I do, however, suspect that it has everything to do with the GPLv2. Printer drivers are the only part of the Mac OS X driver infrastructure that requires interaction with GPL or LGPL software. My guess is that getting permission to do "closed derivatives" on Mac OS X makes it easier to drag the printer vendors kicking and screaming over to CUPS drivers, which they might otherwise balk at. I'll explain.

    If you've ever tried to write a Linux/BSD device driver for some companies' devices (as I have on occasion), you've probably experienced this yourself: some hardware manufacturers are very protective of their hardware's programming interfaces and are not inclined to help with open source drivers. Many have significant amounts of intellectual property in their drivers, too. (Graphics card vendors come to mind, and probably printers for the same reason.) Throw in the usual paranoia about mixing proprietary software and GPLed software, and I could easily see some hardware vendors being wary about writing CUPS drivers.

    Just my gut reaction to the news.

  • by Watts Martin (3616) <layotl@@@gmail...com> on Thursday July 12, 2007 @04:04PM (#19842821) Homepage

    I am sure if the GPL was worded in a couple ways OS X would be Linux Based not Unix Based.
    "UNIX" is, these days, essentially a spec (specifically, the Single UNIX Specification [unix.org]) and a branding. This may sound like a quibble, but OS X is "officially UNIX" because Apple complies with the spec and pays for the branding. Neither Linux or FreeBSD are "UNIX" from a legal standpoint; they're both UNIX-compatible.

    At any rate, I think you're assuming a political/copyright choice on Apple's part that's very more likely a historical engineering choice: OS X is a direct descendant of NextStep -- Apple bought Next for their operating system technology, remember? Even though much of the userland support is ported from FreeBSD, under the hood it's very much still NextStep, as anyone who's beat his head against the NetInfo Manager for a while will tell you (possibly in very colorful language). The choice of BSD userland stuff over Linux userland stuff may have been partially license-driven, but -- like FreeBSD, of course -- Apple uses GNU software when necessary or preferred (bash, zsh, groff, etc.).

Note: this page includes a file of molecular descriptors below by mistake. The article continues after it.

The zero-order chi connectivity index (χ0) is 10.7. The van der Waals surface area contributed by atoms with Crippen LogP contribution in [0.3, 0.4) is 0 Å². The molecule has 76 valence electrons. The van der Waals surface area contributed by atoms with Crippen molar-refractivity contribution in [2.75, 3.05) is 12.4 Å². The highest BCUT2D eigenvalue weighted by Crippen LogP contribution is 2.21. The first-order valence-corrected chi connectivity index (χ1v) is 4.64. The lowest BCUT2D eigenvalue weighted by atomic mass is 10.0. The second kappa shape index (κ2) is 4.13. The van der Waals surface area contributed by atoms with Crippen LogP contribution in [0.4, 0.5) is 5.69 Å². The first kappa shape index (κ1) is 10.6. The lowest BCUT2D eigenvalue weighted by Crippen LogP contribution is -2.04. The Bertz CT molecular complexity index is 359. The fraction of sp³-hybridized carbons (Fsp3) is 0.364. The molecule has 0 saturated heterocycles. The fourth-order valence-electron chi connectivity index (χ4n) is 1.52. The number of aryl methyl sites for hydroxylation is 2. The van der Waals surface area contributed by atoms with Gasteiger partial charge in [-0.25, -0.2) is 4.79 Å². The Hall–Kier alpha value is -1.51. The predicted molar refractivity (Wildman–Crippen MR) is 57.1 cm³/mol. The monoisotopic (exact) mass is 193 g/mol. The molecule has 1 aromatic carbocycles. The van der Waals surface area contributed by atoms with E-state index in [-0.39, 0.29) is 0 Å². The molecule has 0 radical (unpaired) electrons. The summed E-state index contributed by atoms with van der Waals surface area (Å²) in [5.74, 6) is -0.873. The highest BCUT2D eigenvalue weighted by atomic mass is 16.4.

At any rate, I think corporate hostility to the GPL is overstated; people tend to assume the BSD license is more "business friendly," but they're looking at it from the point of view of a business wanting to use somebody else's open source software in their proprietary product. If you're the copyright holder and want to release your work as open source, you may well prefer to use the GPL or another license that prevents someone from taking your work and stuffing it into a proprietary product.
  • by NMerriam (15122) <NMerriam@artboy.org> on Thursday July 12, 2007 @07:47PM (#19844657) Homepage

    Considering the timing, the only explanation that makes sense to me is that Apple wanted to prevent a switch to GPLv3.


    But there's still tons of other GPL/LGPL code in OSX. The idea that this is defensive strikes me as silly, they'll have to rip out lots more than CUPS if the GPL3 is worrying them.

    I would assume it's because they want to have the lead developer following their direction on where CUPS should go -- into more user-friendly territory. Since they bought the code, the other possibility that strikes me is that they want to be able to let printer manufacturers more easily make full-featured binary drivers on OS X by giving them the ability to include CUPS code. As it is, CUPS is fantastic on a technical level but requires an awful lot of jumping through hoops to do some things that printers drivers on Windows can do with a click.
  • Re:RMS Proffing (Score:4, Insightful)

    by RalphBNumbers (655475) on Friday July 13, 2007 @06:01PM (#19854283)
    I'm also not expecting them to share the new front end they wrote for the BSD-licensed LLVM.

    The difference is, I'm not *expecting* them to open source their efforts, because I *know* they already open sourced it the day before yesterday, [gmane.org] whereas you don't expect them to do it because you seem to have bought into the ridiculous meme that Apple is somehow against opening their source despite the massive amounts of time money and code they've donated to open source projects over the years when under no license requirement to do so.

    GPL zealots are always quick to claim that anyone opposing their draconian license requirements dictating everything from hardware design to patent liability to derivative works must be selfishly hoarding their knowledge. I say it's the exact opposite, the GPL is a tool for hoarding knowledge in a community pool, where the pool's administrators at the FSF can use it for political power by interpreting and revising the GPL. Plenty of people (including corporations), are quite willing to openly share their code under truly free BSD-like terms, but consider subjecting themselves to the whims of the ideologues and lawyers of the FSF an increasingly unacceptable risk.